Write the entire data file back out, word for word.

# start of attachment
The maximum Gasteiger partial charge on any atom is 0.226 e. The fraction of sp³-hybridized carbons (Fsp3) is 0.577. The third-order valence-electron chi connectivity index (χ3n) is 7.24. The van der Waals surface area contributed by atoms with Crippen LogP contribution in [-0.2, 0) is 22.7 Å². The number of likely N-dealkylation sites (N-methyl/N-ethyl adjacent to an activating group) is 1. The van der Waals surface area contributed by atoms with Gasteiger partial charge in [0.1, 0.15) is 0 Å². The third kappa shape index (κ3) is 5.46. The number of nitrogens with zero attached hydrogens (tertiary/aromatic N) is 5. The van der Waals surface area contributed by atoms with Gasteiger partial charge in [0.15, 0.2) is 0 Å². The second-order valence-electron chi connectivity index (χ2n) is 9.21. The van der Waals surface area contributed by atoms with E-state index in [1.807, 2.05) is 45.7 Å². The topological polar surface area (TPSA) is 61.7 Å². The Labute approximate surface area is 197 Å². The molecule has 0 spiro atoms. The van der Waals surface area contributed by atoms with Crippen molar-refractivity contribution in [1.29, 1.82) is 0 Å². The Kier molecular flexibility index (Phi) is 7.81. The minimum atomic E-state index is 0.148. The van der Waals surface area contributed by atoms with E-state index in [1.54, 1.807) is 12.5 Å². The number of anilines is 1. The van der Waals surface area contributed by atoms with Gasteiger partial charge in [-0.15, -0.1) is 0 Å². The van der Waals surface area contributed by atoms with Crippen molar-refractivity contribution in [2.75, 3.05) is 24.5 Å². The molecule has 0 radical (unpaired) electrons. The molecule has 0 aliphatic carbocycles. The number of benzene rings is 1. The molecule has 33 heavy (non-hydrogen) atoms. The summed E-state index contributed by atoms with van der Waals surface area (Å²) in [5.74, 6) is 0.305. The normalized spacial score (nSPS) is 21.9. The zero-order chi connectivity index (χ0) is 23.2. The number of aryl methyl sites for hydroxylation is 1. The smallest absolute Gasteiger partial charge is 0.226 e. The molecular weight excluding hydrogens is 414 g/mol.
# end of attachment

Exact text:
The maximum Gasteiger partial charge on any atom is 0.226 e. The fraction of sp³-hybridized carbons (Fsp3) is 0.577. The third-order valence-electron chi connectivity index (χ3n) is 7.24. The van der Waals surface area contributed by atoms with Crippen LogP contribution in [-0.2, 0) is 22.7 Å². The number of likely N-dealkylation sites (N-methyl/N-ethyl adjacent to an activating group) is 1. The van der Waals surface area contributed by atoms with Gasteiger partial charge in [0.1, 0.15) is 0 Å². The third kappa shape index (κ3) is 5.46. The number of nitrogens with zero attached hydrogens (tertiary/aromatic N) is 5. The van der Waals surface area contributed by atoms with Gasteiger partial charge in [0.15, 0.2) is 0 Å². The second-order valence-electron chi connectivity index (χ2n) is 9.21. The van der Waals surface area contributed by atoms with E-state index in [1.807, 2.05) is 45.7 Å². The topological polar surface area (TPSA) is 61.7 Å². The Labute approximate surface area is 197 Å². The molecule has 0 spiro atoms. The van der Waals surface area contributed by atoms with Crippen molar-refractivity contribution in [1.29, 1.82) is 0 Å². The Kier molecular flexibility index (Phi) is 7.81. The minimum atomic E-state index is 0.148. The van der Waals surface area contributed by atoms with E-state index in [1.54, 1.807) is 12.5 Å². The number of anilines is 1. The van der Waals surface area contributed by atoms with Gasteiger partial charge in [-0.15, -0.1) is 0 Å². The van der Waals surface area contributed by atoms with Crippen molar-refractivity contribution in [2.75, 3.05) is 24.5 Å². The molecule has 0 radical (unpaired) electrons. The molecule has 0 aliphatic carbocycles. The number of benzene rings is 1. The molecule has 33 heavy (non-hydrogen) atoms. The summed E-state index contributed by atoms with van der Waals surface area (Å²) in [5.74, 6) is 0.305. The normalized spacial score (nSPS) is 21.9. The zero-order chi connectivity index (χ0) is 23.2. The number of aryl methyl sites for hydroxylation is 1. The smallest absolute Gasteiger partial charge is 0.226 e. The molecular weight excluding hydrogens is 414 g/mol.